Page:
WatchSonoma Watch

52% of county workers OK contract



Sonoma County government’s largest labor union voted Tuesday by a slim 52 percent majority to approve a proposed labor contract that would balance a short-term salary freeze with future-year wage growth.

SEIU 1021 union members with the County of Sonoma rally in front of the Sonoma County Board of Supervisors in Santa Rosa in 2012. (PD File)

SEIU 1021 union members with the County of Sonoma rally in front of the Sonoma County Board of Supervisors in Santa Rosa in 2012. (PD File)

But because not all six county bargaining units in Service Employees International Union Local 1021 concurred in the ratification vote, union officials were unclear about its legal outcome.

Lathe Gill, the union’s Santa Rosa-based area director, said officials would be reviewing the result with attorneys, a process he said could take “a few days.”

The uncertainty has to do with whether the union follows past practice, which required majority approval by all bargaining units, or whether an overall majority is enough to ratify the contract, as dictated by current union bylaws, Gill said.

“The vote was close enough that that is in question,” he said.

He added that any final determination was likely to face an internal challenge within the union, a sign of how contested negotiations have been with the 1,700-member organization, representing nearly half of all county employees.

About three-quarters of the 1,200 SEIU members eligible to vote participated in the election, Gill said.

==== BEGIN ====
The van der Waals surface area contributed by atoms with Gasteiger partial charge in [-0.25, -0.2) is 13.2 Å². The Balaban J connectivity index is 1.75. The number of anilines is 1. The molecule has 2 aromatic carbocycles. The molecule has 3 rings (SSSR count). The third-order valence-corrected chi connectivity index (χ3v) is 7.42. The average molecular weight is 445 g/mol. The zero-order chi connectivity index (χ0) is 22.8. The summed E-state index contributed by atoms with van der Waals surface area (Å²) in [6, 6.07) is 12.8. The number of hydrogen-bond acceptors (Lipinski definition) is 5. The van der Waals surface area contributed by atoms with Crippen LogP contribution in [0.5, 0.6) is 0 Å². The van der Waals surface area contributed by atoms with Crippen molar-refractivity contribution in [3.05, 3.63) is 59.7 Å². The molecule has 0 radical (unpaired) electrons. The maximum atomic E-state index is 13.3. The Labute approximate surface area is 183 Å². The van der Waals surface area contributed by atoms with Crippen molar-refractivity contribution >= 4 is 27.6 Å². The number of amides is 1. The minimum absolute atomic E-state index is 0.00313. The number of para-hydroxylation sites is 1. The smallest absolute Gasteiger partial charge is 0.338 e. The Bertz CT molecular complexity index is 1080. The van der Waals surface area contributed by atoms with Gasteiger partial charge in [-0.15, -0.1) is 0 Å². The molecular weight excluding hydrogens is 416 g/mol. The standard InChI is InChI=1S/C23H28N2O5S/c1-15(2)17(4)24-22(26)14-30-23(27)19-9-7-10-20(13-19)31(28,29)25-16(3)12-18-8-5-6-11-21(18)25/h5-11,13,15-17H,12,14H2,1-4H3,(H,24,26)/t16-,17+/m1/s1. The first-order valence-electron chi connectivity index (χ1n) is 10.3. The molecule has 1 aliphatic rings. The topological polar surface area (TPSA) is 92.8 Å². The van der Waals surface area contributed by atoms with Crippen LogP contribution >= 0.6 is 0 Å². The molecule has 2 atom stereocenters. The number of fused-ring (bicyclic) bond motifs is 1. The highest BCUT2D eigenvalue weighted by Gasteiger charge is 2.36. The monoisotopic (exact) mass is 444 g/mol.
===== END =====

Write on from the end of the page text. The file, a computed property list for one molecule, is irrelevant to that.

Jim Leddy, a county spokesman, said the county was pleased to hear about the majority vote Tuesday night. But he said county officials were awaiting word from the union before offering any additional comment.

The muddled result leaves talks between the two sides in limbo. Approval of the agreement could defuse what has been an escalating legal fight between the union and the county. Rejection, however, would set the stage for an even more protracted battle, including a likely strike.

Tuesday’s vote was the second by the union after 11 months of protracted negotiations. In the previous vote, in December, union members overwhelmingly rejected a package that would have extended a now five-year freeze on cost-of-living adjustments to wages for an additional three years.

The new proposal offered a shorter, 16-month freeze in exchange for a total bump of 3 percent over the second 16 months of the contract

It also included additional money toward employee health care costs.

Pension cuts and additional cost-sharing by employees in retirement benefits were a part of both packages.

The union’s previous contract expired in August. The new deal would extend to October 2015. If approved, it would go to the Board of Supervisors in March.

The standoff has been closely watched because any deal with SEIU could determine the outcome of contract talks under way with most other county employee bargaining groups. Agreement with a majority of the unionized employees is needed before proposed pay and pension cuts for managers, elected officials and other unrepresented workers take effect.

County officials say cuts are needed to free up money for government services and public infrastructure, including road repairs, and to pay off long-term liabilities to the county pension system, currently at $353 million.

Union officials have criticized the proposed concessions, which come amid a slow rebound in government revenue and after years of job cuts, pay freezes, unpaid furloughs and other reductions aimed to fill large, recession-era deficits.